Jim Henson’s legacy throws its weight behind digital puppetry

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The casting of ‘Word Party’ .
Image: jim henson’s beast shop

Very little onscreen kids’ amusement these days escapes computer enhancement. From green-screen set backgrounds to full-blown animated graphics, the technology has reached the phase where we can often no longer tell the difference between real life and CGI.

Except where the Muppets are concerned, right?

The iconic puppets created by the late, legendary puppeteer Jim Henson have been around for more than six decades and are often hold back as the last bastion of the analog fight against digital.

But the Jim Henson Company, with Henson’s daughter Lisa Henson at the helm as CEO, is also throwing its weight behind digital animation. At its Henson Digital Puppetry Studio, actors fitted with motion-graphics trackers act out their marionette characters, which are later rendered by a computer.

Henson told Mashable that it is good storytelling , not realism, that’s needed to breathe life into a character.

After all, the Muppets themselves were a gangly, cartoony bunch that charmed their style into millions of children’s hearts through the style their characters conveyed themselves on screen.

“To look ‘puppety’ or ‘Hensony’, it’s truly an animation technique , not a digital one. When Lulu Bear kisses the screen, infants do too…they believe she’s real, ” told Henson, referring to one of the main characters on the company’s Netflix exclusive, Word Party .

The Jim Henson Company sold the rights to the Muppets to the Walt Disney Company 12 years ago. Non-profit organisation Sesame Workshop owns the Muppet characters that appear on Sesame Street .

Lisa Henson

Image: The jim henson company

Still, Jim Henson’s company, and his children, are still recognised as the guardians of his puppetry legacy. Despite what the analog purists say, Lisa Henson insists that digital technology doesn’t detract from the traditional craft.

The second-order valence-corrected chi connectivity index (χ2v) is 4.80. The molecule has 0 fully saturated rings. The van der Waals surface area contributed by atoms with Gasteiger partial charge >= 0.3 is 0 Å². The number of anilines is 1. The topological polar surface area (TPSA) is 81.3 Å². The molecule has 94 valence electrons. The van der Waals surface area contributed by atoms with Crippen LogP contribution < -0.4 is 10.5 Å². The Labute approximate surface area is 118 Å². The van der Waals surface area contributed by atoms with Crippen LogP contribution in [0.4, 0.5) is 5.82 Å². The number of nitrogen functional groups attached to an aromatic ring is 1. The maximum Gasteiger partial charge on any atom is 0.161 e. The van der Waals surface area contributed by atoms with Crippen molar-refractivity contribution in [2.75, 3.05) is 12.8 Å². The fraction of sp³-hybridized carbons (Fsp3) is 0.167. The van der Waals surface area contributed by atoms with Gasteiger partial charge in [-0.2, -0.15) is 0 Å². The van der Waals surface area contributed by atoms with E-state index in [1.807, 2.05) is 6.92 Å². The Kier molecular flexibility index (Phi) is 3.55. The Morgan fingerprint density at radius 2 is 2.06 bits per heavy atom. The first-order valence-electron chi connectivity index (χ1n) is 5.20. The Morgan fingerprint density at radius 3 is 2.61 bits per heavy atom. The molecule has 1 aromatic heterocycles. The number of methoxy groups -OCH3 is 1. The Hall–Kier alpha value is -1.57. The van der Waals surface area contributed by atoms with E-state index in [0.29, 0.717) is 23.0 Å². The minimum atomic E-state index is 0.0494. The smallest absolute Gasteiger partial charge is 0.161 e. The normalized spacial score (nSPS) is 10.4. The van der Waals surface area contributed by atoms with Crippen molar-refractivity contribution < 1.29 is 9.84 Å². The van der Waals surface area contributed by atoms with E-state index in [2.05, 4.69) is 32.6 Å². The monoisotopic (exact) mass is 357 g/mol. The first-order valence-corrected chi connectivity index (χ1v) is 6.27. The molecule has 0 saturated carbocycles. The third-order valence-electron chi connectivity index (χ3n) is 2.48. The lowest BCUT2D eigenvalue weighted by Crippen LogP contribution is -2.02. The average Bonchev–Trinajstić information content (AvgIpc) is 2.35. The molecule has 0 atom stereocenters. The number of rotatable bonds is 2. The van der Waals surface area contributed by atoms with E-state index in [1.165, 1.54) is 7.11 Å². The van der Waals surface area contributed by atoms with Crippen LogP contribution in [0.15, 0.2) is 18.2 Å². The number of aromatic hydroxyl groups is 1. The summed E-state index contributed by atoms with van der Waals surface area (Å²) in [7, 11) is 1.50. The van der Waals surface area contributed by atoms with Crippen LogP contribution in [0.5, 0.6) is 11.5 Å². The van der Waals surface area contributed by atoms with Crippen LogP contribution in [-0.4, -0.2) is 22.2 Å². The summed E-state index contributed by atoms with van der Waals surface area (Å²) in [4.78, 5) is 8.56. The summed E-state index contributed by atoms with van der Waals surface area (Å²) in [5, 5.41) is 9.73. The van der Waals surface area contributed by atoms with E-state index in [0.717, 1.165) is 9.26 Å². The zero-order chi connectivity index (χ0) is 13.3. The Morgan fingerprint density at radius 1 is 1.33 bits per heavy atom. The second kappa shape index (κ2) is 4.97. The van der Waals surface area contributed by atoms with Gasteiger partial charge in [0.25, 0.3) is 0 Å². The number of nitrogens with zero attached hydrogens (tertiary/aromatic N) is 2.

“A lot of adults love hand puppets from childhood. Children like the appear of CG animation.”

“The( motion capture) puppeteers are trained in traditional hand puppetry. They’re very closely connected to their characters and that’s what makes their( portrait) very ‘Hensony’, ” she said.

Behind the scenes, the demands on the actors are just as high as for traditional puppeteers, she added. Bodily motions are captured at the same time as the actor’s express and voice.

This spontaneous ‘live’ acting devotes the portrait of characters on reveals such as Word Play a more TV-like feel, she believes.

Capturing an actor in one take also offers one pragmatic advantage: it’s cheaper. Simply put, motion-capture puppetry allows the company to produce sufficiently high-quality, life-like characters “on the budget of kids’ animation.”

For bigger-budget stuff, the Jim Henson Company’s traditional craft remains its trademark. A casting of new puppets has been produced for a new series starring Julie Andrews. The reveal, Julie’s Greenroom , is slated for 2017.

Henson told: “A lot of adults love hand puppets from childhood. Children like the appear of CG animation.”

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